By People Staff
May 18, 1987 12:00 PM

by Irving Wallace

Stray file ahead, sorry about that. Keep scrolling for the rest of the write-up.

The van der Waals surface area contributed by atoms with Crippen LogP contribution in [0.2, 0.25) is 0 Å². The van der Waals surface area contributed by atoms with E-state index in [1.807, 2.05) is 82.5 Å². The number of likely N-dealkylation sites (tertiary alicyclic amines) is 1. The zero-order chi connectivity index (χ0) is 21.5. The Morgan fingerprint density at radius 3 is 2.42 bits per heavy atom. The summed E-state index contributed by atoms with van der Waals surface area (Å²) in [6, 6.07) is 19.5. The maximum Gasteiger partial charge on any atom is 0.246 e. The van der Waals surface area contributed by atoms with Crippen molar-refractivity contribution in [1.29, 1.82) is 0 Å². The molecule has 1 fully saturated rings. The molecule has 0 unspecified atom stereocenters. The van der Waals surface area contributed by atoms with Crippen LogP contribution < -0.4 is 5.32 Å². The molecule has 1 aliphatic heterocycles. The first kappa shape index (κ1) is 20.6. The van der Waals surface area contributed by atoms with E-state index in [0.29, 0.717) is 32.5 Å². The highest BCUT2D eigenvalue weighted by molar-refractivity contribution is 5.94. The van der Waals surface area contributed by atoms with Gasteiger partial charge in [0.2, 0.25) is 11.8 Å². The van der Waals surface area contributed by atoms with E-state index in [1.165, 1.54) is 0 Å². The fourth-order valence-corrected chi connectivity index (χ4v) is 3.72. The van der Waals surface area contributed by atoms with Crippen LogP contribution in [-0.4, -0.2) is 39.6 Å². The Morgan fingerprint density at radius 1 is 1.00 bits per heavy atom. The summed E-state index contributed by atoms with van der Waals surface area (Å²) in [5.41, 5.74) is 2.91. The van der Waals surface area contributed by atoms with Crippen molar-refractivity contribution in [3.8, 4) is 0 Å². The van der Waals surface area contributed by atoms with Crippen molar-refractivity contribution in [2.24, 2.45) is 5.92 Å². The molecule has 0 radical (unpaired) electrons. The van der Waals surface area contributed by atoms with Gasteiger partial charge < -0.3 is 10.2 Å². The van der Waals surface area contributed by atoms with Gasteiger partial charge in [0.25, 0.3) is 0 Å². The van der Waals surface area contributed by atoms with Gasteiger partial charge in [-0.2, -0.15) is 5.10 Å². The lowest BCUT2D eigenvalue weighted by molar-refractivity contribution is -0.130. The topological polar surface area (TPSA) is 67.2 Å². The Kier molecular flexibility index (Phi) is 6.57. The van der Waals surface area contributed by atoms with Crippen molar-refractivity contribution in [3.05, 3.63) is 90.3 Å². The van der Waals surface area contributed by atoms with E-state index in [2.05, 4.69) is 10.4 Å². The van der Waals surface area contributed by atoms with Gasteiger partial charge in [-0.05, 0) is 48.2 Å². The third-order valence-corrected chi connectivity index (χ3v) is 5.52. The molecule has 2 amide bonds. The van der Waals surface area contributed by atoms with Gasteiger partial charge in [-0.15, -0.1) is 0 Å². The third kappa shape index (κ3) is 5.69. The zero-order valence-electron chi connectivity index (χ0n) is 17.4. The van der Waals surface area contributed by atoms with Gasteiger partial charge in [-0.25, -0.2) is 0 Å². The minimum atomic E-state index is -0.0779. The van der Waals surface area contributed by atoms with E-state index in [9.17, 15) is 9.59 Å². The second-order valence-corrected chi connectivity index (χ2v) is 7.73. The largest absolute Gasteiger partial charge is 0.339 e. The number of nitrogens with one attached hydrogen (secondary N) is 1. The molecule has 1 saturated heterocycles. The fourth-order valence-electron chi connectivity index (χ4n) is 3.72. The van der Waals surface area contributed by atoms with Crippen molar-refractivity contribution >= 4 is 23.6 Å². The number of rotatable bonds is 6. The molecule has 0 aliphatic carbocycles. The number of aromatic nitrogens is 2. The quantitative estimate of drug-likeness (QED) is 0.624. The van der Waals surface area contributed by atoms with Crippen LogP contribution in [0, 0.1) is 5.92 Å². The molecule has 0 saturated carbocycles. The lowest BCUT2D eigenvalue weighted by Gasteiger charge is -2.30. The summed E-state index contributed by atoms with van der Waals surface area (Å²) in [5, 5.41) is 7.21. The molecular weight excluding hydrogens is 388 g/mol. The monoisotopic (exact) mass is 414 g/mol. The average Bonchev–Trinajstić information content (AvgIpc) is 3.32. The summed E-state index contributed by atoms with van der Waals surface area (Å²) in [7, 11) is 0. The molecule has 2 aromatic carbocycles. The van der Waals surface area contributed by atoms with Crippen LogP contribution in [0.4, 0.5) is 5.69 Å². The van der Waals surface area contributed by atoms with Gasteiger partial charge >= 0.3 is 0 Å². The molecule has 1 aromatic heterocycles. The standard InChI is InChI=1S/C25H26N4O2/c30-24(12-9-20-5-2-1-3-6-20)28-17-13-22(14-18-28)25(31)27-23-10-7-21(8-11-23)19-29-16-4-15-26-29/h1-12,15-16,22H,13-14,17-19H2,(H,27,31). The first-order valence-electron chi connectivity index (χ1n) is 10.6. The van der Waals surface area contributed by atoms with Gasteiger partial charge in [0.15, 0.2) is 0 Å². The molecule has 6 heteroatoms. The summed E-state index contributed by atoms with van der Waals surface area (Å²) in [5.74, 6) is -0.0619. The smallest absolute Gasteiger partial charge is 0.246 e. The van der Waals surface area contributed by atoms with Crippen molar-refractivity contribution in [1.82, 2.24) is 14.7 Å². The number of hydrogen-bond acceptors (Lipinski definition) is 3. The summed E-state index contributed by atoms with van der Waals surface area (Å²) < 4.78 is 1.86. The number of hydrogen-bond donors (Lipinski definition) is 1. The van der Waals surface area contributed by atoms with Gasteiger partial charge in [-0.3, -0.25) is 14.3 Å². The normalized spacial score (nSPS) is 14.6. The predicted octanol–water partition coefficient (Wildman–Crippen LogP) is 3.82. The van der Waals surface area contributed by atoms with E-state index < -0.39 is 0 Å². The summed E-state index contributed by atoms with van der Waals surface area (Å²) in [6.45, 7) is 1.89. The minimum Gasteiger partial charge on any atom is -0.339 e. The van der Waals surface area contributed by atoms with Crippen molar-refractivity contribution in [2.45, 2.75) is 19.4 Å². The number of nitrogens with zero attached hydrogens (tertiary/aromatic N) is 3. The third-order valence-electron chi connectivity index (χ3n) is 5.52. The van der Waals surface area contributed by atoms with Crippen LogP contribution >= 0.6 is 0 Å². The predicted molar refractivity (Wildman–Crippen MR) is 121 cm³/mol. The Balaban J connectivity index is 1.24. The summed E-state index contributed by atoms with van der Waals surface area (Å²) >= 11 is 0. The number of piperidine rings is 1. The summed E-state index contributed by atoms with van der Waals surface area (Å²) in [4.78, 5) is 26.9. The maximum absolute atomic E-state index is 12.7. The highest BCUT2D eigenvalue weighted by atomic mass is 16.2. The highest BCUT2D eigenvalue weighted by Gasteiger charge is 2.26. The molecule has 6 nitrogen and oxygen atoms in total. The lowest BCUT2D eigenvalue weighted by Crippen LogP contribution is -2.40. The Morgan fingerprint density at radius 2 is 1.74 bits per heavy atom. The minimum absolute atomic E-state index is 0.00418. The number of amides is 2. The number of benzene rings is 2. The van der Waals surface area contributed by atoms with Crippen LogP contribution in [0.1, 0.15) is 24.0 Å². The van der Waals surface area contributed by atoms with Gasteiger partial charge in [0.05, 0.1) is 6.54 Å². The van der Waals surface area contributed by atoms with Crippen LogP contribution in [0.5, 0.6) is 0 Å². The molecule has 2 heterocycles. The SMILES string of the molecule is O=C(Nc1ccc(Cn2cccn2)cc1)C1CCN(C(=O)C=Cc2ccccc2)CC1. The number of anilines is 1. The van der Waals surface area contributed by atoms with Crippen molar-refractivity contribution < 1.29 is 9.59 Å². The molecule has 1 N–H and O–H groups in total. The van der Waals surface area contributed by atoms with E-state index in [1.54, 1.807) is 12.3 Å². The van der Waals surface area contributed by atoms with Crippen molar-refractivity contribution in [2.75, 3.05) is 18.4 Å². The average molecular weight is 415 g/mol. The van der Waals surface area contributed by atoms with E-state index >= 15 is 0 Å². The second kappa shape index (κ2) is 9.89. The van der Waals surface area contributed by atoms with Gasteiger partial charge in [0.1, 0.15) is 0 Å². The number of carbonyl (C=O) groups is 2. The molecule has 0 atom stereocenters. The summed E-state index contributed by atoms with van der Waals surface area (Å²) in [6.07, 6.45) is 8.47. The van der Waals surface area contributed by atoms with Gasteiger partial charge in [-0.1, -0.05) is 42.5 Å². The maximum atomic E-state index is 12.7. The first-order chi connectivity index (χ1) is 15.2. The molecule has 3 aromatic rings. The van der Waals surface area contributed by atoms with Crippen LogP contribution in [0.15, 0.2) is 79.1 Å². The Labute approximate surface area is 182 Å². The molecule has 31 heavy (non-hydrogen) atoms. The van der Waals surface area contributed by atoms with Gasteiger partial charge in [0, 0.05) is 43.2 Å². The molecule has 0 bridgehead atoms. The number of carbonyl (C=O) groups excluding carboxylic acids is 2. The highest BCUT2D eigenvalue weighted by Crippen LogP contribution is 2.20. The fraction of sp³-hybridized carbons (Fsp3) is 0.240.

It’s been 27 years since Wallace’s The Chapman Report titillated readers who thought it a fictional version of research done for the Kinsey Report. Ever since, Wallace always has had a gimmick. This time it’s back to sex—sex therapy, to be exact—but two decades after Masters and Johnson became household names, isn’t it all old hat? The hero of The Celestial Bed is Dr. Arnold Freeberg, a therapist who uses surrogates to cure patients. He gets chased out of Arizona, where such goings on are illegal, and sets up a clinic in California. He hires five women and one male and trains them to help people find happiness in the sack. Along with the few detailed case histories, an ambitious reporter, a dirty-minded evangelist and a violent gangster have been mixed in to give some semblance of plot to a series of tedious sex scenes. Judith Krantz, Sidney Sheldon, Harold Robbins and the other best-selling trashists have written explicitly about the sex act until every step described, every familiar word used, every moan moaned, invokes nothing but yawns. Wallace is incapable of creating a believable character; his storytelling is without freshness, and his writing is listless. The Celestial Bed just seems old-fashioned—even quaint—and utterly silly. (Delacorte, $17.95)